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In the upcoming blockbuster movie Redbad (2018), the Frisian king Redbad (d. 719) is depicted as an early medieval Frisian freedom fighter, defending his people against Frankish warriors and Anglo-Saxon missionaries (for a link to the trailer, see below). Late medieval Frisian sources, however, paint a wholly different image of Redbad: a Danish tyrant and “unfrethmonne” [lit. ‘un-peace-man’] who suppressed the Frisian people. This blog post discusses the dealings of the ‘historical Redbad’ with Anglo-Saxon missionaries, as well as two later medieval legend surrounding this ‘last king of the Frisians’.
“Enemy of the Catholic Church”: Redbad and the Anglo-Saxon missionaries
Around the year 720, the Anglo-Saxon abbess Bugga wrote to the Anglo-Saxon missionary Boniface, congratulating the latter with the death of the Frisian ruler Redbad (d. 719):
Postea inimicum catholicae ecclesiae Rathbodum coram te consternuit. Deinde, per somnium temet ipso revelavit, quod debuisti manifeste messem Dei metere et congregare sanctarum animarum manipulos in horream regni caelestis.
Next he laid low before you Redbad, that enemy of the Catholic Church. Then he revealed to you in a dream that it was your duty to reap the harvest of God, gathering in sheaves of holy souls into the storehouse of the heavenly kingdom.
Bugga’s classification of Redbad as “inimicum catholicae ecclesiae” [enemy of the Catholic Church] was probably based on the fierce resistance Redbad had come to show to Christian missionaries.
Redbad had not always been this hostile. The Anglo-Saxon chronicler Bede (d. 735), for instance, described how the Anglo-Saxon preacher Wictbert had been allowed to preach for two years in Redbad’s realm, albeit without any result (Ecclesiastical History of the English People, bk. V, ch. 9 – source). Another Anglo-Saxon missionary, Willibrord (d. 739), did not succeed in converting Redbad either, as the Life of Willibrord (c. 796) by Alcuin relates:
He [Willibrord] had the boldness to present himself at the court of Radbod, at that time King of the Frisians and like his subjects, a pagan. Wherever he travelled he proclaimed the Word of God without fear; but though the Frisian king received the man of God in a kind and humble spirit, his heart was hardened against the Word of Life. (ch. 9 – source)
Redbad’s reluctance towards the Christian faith probably had everything to do with the fact that these missionaries cooperated with the Franks led by Pepin of Herstal (d. 714), who sought to expand his territory into Frisia. After Pepin’s death in 714, Redbad made use of the polical chaos in Francia to reconquer bits and pieces of Frisia where the Franks had extended their rule, destroying various Christian places of worship in the process.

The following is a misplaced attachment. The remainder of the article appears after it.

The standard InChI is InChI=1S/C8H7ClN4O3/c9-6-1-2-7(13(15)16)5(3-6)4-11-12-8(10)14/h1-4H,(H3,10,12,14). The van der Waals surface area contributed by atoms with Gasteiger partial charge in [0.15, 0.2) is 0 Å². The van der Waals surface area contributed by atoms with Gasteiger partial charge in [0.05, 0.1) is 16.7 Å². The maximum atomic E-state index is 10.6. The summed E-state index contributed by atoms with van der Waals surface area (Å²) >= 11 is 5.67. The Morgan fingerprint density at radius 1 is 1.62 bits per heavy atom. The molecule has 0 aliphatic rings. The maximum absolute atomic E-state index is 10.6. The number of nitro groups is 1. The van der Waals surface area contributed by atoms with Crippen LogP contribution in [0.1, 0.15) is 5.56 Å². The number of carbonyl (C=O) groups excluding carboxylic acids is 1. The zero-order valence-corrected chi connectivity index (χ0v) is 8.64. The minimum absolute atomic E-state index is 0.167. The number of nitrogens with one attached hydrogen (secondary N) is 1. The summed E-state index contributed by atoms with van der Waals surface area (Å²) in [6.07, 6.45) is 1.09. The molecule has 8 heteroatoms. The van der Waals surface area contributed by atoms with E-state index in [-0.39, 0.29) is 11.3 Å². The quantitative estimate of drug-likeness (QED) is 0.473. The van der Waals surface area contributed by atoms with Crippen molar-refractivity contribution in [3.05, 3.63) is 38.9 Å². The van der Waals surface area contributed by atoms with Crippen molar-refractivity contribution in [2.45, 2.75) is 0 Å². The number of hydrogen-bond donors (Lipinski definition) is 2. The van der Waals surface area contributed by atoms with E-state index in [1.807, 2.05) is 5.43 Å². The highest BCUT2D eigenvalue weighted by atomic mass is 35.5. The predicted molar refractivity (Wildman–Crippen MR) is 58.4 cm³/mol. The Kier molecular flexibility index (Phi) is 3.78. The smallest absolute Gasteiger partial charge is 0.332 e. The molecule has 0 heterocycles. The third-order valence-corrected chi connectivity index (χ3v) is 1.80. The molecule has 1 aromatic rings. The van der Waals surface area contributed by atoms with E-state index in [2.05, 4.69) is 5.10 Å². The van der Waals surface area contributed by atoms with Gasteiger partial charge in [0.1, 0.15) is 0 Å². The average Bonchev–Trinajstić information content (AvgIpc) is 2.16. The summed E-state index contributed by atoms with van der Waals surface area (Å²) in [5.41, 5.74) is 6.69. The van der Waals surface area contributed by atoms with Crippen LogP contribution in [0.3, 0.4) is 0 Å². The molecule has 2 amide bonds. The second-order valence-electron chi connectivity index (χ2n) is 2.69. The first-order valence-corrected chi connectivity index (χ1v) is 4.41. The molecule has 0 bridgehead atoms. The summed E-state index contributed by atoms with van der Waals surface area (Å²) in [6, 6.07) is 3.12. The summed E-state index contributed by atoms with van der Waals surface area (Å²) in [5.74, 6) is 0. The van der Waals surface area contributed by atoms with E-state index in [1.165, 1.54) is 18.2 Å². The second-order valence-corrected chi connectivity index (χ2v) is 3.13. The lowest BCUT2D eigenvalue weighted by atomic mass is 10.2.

Having succeeded his father Aldgisl in c. 680, Redbad’s reign lasted for a considerable time, close to forty years. While he initially had to admit defeat to the expanding Frankish forces, he eventually overcame his southern enemies and remained a feared and powerful military ruler until his death in 719. Movie material, indeed!
In and out of bath with Redbad
The most famous legend surrounding Redbad concerns his baptism. First recorded in a saint’s life of the Frankish missionary Wulfram (d. 703), the legend relates how Redbad had been persuaded to accept baptism and had already put one foot in the baptismal font. Before completing the ceremony, Redbad asked Wulfram: “Will I see my ancestors in the hereafter?” To which Wulfram, rather bluntly, replied: “Of course not, they are in Hell; you will join the ranks of the blessed in Heaven!”. Redbad next retracted his foot and exclaimed that he would rather be with his ancestors in the torments of Hell than spend eternity with saintly strangers in Paradise. As such, Redbad earned a reputation as a stone-hearted, reluctant pagan. Occasionally, the legend of Redbad’s baptism is ascribed to the Anglo-Saxon missionary Willibrord, as on this early-16th-century orphrey, now in Museum Catharijneconvent (Utrecht):
“Unfrethmonne”: Redbad in late medieval Frisian texts
As might be expected, Redbad’s reputation as a fierce enemy of the Church did not make him into a beloved historical figure in the later Middle Ages, even in Frisia. In fact, various Old Frisian texts depict him as a foreign tyrant, who surpressed the Frisian people. The heroes in these later Frisian stories are Willibrord and the great-grandson of Pepin of Herstal, Charlemagne (d. 814). The latter, in particular, is described as the person responsible for giving the Frisians their freedom. That freedom was much needed, since according to one of the oldest Old Frisian texts, The Seventeen Statutes and the Twenty-Four Land Laws, surviving in the First Riustringer Codex:
Hwande alle Frisa er north herdon Redbate, tha unfrethmonne, al thet frisona was. (W. J. Buma, De eerste Riustringer codex [The Hague, 1961], iii 76-77).